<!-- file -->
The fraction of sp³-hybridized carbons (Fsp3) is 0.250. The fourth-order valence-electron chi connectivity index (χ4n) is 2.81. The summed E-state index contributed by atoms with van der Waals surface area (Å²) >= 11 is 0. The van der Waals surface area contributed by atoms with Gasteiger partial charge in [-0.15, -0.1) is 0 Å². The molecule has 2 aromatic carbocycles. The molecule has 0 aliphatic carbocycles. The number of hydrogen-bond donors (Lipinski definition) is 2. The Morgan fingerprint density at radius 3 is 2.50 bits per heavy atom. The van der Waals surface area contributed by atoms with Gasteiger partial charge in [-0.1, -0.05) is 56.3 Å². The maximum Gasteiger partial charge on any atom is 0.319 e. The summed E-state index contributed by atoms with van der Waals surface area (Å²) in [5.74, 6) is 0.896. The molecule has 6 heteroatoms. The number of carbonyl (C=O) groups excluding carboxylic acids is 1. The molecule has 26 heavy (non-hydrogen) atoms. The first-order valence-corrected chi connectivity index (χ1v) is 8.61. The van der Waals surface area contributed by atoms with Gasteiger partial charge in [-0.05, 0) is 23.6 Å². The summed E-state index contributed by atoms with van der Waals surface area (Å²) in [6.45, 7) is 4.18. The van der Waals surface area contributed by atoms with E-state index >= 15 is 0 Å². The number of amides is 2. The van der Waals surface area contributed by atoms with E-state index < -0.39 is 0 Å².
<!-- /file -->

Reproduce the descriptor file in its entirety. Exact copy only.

The fraction of sp³-hybridized carbons (Fsp3) is 0.250. The fourth-order valence-electron chi connectivity index (χ4n) is 2.81. The summed E-state index contributed by atoms with van der Waals surface area (Å²) >= 11 is 0. The van der Waals surface area contributed by atoms with Gasteiger partial charge in [-0.15, -0.1) is 0 Å². The molecule has 2 aromatic carbocycles. The molecule has 0 aliphatic carbocycles. The number of hydrogen-bond donors (Lipinski definition) is 2. The Morgan fingerprint density at radius 3 is 2.50 bits per heavy atom. The van der Waals surface area contributed by atoms with Gasteiger partial charge in [-0.1, -0.05) is 56.3 Å². The maximum Gasteiger partial charge on any atom is 0.319 e. The summed E-state index contributed by atoms with van der Waals surface area (Å²) in [5.74, 6) is 0.896. The molecule has 6 heteroatoms. The number of carbonyl (C=O) groups excluding carboxylic acids is 1. The molecule has 26 heavy (non-hydrogen) atoms. The first-order valence-corrected chi connectivity index (χ1v) is 8.61. The van der Waals surface area contributed by atoms with Gasteiger partial charge in [-0.05, 0) is 23.6 Å². The summed E-state index contributed by atoms with van der Waals surface area (Å²) in [6.45, 7) is 4.18. The van der Waals surface area contributed by atoms with E-state index >= 15 is 0 Å². The number of amides is 2. The van der Waals surface area contributed by atoms with E-state index < -0.39 is 0 Å².